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> Issue 26 > Page 51 - Regarding the Birds of the Bird Islands

Page 51 - Regarding the Birds of the Bird Islands

Published by Ronald Caplan on 1980/8/1 (205 reads)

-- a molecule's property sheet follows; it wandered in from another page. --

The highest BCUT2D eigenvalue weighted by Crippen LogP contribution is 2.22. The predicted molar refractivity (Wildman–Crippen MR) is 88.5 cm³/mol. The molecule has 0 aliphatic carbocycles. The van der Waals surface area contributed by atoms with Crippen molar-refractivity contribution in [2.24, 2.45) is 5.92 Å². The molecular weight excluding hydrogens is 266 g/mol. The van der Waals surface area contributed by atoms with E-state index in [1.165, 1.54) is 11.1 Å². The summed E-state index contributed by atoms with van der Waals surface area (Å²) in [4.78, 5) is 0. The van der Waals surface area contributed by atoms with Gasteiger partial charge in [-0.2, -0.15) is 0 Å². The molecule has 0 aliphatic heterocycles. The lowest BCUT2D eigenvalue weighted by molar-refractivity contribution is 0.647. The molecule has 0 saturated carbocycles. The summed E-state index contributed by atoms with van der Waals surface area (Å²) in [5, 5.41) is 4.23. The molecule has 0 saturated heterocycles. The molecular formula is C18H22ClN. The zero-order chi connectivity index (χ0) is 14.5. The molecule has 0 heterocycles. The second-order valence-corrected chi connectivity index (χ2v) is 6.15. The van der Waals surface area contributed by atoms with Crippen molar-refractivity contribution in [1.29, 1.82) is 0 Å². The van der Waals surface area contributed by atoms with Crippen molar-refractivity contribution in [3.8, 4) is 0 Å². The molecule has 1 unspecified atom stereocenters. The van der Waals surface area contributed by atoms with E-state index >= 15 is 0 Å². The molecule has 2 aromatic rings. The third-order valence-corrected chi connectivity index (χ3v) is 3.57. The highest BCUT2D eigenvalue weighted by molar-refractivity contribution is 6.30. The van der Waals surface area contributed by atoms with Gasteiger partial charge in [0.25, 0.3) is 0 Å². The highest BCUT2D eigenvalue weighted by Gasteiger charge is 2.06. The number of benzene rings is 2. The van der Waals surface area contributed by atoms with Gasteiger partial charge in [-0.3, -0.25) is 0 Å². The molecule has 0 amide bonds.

Dan: And I wonder if it was that suddenly. I can't see 130 birds this year and none last year. The Bird Society saw them late last June; we didn't see any in early June. Dave: But they didn't see many last year. Dan: But there is definitely a colony there now. Dave: And quite a sizeable one. (And there was not one when Bayley was there in 1925. Are they rare in all of Nova Scotia?) Oh, definitely. Green Rock near Gabarus, up till this one, was the only colony we knew of. GREAT BLACK-BACKED GULL, (In 1925, Bayley says it "visits the islands occasionally ,,,do not breed here,") Dave: Take his thousands of Puffins and you've got his Black-backed Gulls, They are now every? where. And Herring Gulls are everywhere. (Again Bayley: "Herring Gulls may be oc? casionally met as visitors to the islands. These breed in spruce trees at Morien Head, some 40 miles away." Maybe that's what drove down the Puffins.) Dave: You can't say that. Dan: Seagulls have increased everywhere. Seagulls are trash birds and we feed them and we don't kill them-- they've got an ideal habitat. Dave: Sea? gulls and raccoons get along very well with men. Dan: One drive to the Baddeck dump in the middle of winter will convince you of that. (And in 1925?) Dan: There wasn't the garbage--people used their gar? bage. Dave: More people composting it then, feeding pigs. Dan: And they didn't have the concentrated dumps. What little dumps they had weren't worth a Seagull's finding it. (Imagine. And they weren't nesting there at all in 1925.) Dan: They are nesting there in, well, I wouldn't say thousands-- but I wouldn't be surprised if I was wrong. Dave: I wouldn't be surprised, a couple of thousand there, (When walking up on top, it's very difficult to avoid stepping on a Gull's egg or a young Gull. It seemed last year they were everywhere up on top, in the tall grass, not much of an attempt to make a nest.) Dan: All you can say about Gulls is that they are opportunistic feed? ers and they breed on- many islands and points. Dave: Semi-isolated areas. (Bayley says of the ARCTIC TERN that they "nest by the hundreds on Hertford Island and also on the high table islet between the two main islands, laying 3 to 5 beau? tifully mottled eggs in soft hollows which they have made in the fine dry grass....It is necessary to walk avoid stepping on their eggs,,,probably more than one thousand pairs nesting,,,.") Dan: That's probably what's been taken over by the Seagulls. You can almost bet on it. And now you have to walk carefully to a- void stepping on the Gulls' eggs. And that's happened in a lot of places--the Seagulls have taken over Tern colonies, (Are there Terns there at all now?) No. Not that we know of. LEACH'S PETREL, Dave: One's a Leach's and one's a Wilson's--the two are very diffi? cult to distinguish. Dan: I call them Storm Petrel. Dave: But it doesn't matter which one you're talking about, I haven't seen them on those islands and I'd be sur? prised now, with the type of habitat that Petrels I know use, that they'd be there. Petrels, where I've seen them, nest on is? lands where there are small spruce trees-- Ivan Bayley, N. Sydney, and friends picnicking on Bird Islands, 1899 (note " trees); Bayley in later years. (51)
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